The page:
Businesses and organizations operating in Illinois – including any business with an online presence accessible to residents of Illinois – should remain vigilant of the ever-changing set of pitfalls stemming from the Illinois Biometric Information Privacy Act (BIPA). As a reminder, BIPA regulates how private entities collect, handle, and use biometric data, and provides a private right of action to any person aggrieved by a violation of the statute.
Those who fail to properly plan, they may sleepwalk into potentially harsh penalties for technical violations of the statute. Moreover, a series of recent court decisions are only increasing the risks created by the statute. In the latest development, one Illinois court handed down a ruling that effectively creates strict liability (meaning that the company’s intentions aren’t taken into account in determining whether or not the law was violated) for organizations collecting biometric information without having a publicly available written policy in place at the time of the initial collection.
In that case, Mora v. J&M Plating, Inc., the Illinois appellate court determined that as soon as a private entity begins possessing biometric data, BIPA Section 15(a) kicks in, which effectively obligates the entity to have already developed and published a written policy for the handling of biometric information before the organization ever handles the biometric information in the first place.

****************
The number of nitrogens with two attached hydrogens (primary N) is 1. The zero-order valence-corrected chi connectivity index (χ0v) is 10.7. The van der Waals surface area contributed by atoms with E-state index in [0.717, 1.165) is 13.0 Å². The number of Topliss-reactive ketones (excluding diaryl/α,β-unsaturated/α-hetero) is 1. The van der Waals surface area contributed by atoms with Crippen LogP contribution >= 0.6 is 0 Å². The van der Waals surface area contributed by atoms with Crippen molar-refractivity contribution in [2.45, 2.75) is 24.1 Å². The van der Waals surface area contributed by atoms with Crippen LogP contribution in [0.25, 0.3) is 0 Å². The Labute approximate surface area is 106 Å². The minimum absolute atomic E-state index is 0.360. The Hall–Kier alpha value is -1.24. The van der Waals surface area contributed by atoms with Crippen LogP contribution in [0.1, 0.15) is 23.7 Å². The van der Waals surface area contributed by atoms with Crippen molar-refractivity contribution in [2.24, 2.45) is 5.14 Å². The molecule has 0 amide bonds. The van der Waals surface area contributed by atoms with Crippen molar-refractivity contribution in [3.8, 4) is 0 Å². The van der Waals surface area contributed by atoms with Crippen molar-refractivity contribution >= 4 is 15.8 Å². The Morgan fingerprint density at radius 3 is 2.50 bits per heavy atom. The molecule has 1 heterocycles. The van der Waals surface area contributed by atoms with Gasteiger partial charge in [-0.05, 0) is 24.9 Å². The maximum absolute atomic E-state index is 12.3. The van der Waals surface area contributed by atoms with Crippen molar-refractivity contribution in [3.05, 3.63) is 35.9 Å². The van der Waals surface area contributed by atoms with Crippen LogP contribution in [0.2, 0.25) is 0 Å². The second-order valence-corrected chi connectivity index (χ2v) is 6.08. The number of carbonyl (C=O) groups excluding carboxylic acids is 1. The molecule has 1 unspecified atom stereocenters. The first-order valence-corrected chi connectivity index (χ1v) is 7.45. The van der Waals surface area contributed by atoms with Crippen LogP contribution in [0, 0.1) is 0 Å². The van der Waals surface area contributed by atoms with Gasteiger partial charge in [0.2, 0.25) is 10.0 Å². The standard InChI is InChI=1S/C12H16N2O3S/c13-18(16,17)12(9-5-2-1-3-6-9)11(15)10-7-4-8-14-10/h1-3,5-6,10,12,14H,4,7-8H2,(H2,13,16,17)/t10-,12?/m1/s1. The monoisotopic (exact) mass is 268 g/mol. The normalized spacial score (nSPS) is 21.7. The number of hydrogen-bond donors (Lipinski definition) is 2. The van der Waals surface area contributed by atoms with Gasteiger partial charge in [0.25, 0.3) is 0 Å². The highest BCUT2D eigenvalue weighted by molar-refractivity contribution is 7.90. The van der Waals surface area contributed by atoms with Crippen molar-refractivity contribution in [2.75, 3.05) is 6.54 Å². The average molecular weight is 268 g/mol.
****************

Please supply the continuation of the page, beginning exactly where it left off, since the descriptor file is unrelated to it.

Such a policy must include a data-retention schedule and guidelines for how and when the biometric data is destroyed. This obligation to develop and publicize a policy, the court emphasized, layers on top of BIPA Section 15(b)’s requirement that the entity obtain informed written consent from those whose biometric information it seeks to gather and possess.
In other words: if an entity has no retention-and-destruction policy in place before it first collects biometric information, the entity opens itself up to potentially significant liability under BIPA’s uncapped statutory damages provision, which provides for $1,000 per negligent violation and $5,000 per intentional or reckless violation.
The risk may be even more significant if the entity begins collecting biometric information without the individual’s informed written consent. Taking a generous reading of the opinion, the court’s holding would leave organizations with no way to mitigate this liability by adopting a written policy at a later date. Either an organization has a policy at the time of the initial collection or it does not, and if it does not, there is no escaping liability under Section 15(a).
In light of the Mora opinion, businesses and organizations with even the remote possibility of collecting biometric information as part of their operations in Illinois should draft and implement a policy – even if such a policy does not currently seem necessary. If your business or organization operates in Illinois but does not currently have a biometric data retention-and-destruction policy in place, think about developing one, in consultation with counsel.